So, whenever I happen to notice that I'm starting to feel an internal tenseness, I may then have the awareness to relax, to fully allow for and accept whatever thoughts and feelings are appearing, while at the same time leaning back toward an awareness of love, or understanding, or inner peace, or connection, or awe, or curiosity, or humour... all forms of grace, all very present, and all the ground of being that is found in living meditation or prayer.
While I may not "personally like" a particular situation appearing in front of me, it doesn't stop me from "impersonally loving" it...
...falling back into meditation or prayer in some way, so that I realize a deeper understanding of it... or I see a bigger picture beyond the apparent person or circumstance... or I notice bits of beauty or wellbeing or resilience or joy or humour or kinship or curiosity.
Day to day, I still have PLENTY of moments and periods when I'm stuck in a funk, or caught up in crazy, and feel very far away from any state of meditation or prayer. But even a spark of awareness of NOT being present to a fuller perception of life, helps guide my actions in ways that are wiser with less collateral damage...
...It'll occur to me to pause and reflect before I act. It'll occur to me to wait for the next eventual moment of grace.
And when I'm back in the grace of living meditation or prayer, it offers an internally felt trust... an experiential "knowing" of OK-ness, no matter the chaos inside me or around me.
It offers quiet within me, so that I can hear the wisdom that is beyond me... no personal need for a specific outcome... no personal attachment... just doing and seeing what appears next... doing and seeing... doing and seeing... doing and seeing.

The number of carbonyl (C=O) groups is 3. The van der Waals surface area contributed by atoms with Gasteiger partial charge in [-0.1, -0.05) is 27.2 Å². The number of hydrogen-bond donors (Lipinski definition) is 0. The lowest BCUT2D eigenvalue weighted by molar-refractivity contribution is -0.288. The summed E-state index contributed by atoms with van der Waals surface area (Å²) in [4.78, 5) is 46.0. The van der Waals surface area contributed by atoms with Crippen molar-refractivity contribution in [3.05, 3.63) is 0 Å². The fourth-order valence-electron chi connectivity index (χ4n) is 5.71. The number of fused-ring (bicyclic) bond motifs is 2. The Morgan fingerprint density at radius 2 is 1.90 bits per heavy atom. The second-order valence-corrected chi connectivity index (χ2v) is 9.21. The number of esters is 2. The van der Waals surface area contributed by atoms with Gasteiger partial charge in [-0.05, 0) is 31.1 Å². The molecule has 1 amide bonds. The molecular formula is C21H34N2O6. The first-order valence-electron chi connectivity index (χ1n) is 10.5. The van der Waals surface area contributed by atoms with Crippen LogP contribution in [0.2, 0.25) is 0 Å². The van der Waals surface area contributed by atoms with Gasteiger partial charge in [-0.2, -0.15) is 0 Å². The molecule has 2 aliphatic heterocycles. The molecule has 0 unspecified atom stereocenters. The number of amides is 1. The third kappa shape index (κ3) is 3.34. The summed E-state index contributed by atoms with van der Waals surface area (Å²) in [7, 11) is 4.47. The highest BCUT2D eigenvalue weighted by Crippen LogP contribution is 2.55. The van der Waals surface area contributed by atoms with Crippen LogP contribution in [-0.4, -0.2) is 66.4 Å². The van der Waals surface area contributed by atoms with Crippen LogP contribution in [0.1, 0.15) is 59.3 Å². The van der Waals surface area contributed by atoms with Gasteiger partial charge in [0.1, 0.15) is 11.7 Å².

And there's a sense of wonder for ALL of it, knowing that whatever I may think this current moment of LIFE to be, it could only ever be the tiniest glimpse of the incomprehensible vastness of what it truly is.
And so, each day, I keep learning to lean toward that state of living life as meditation or prayer...
...And then I do and see.
My sense is that as I endeavour to do simply that, the universe quite capably takes care of the rest.
With Love and Laughter,
(Photo by Polina Tankilevitch)
Rick and I were chatting while out on a walk. The discussion had something to do with human behaviour and a specific concept I was trying to explain. I remember nothing about the topic or the content, but I do remember I was getting irritated.
My ego wanted him to just listen, but apparently his assigned universal role that day was to keep poking holes in whatever was my point.
And since my ego, on that particular day, didn't want to play along, and couldn't seem to ignore the pokes, and didn't think to change the topic, its only option left was to engage in a war in defence of itself.
After several irritating pokes followed by my increasingly irrational and impatient responses, my ego started to feel trapped. As the ego goes into fear mode, it loses considerable IQ points.
So, in a fog of confusion and desperation, and with no access to wisdom or clarity, all my ego could think to do, was to throw out a grenade. I said something to the effect of... "Well, then you can say that about the holocaust!"
I think Rick responded with something in the form of, "Well, you don't need to go to there."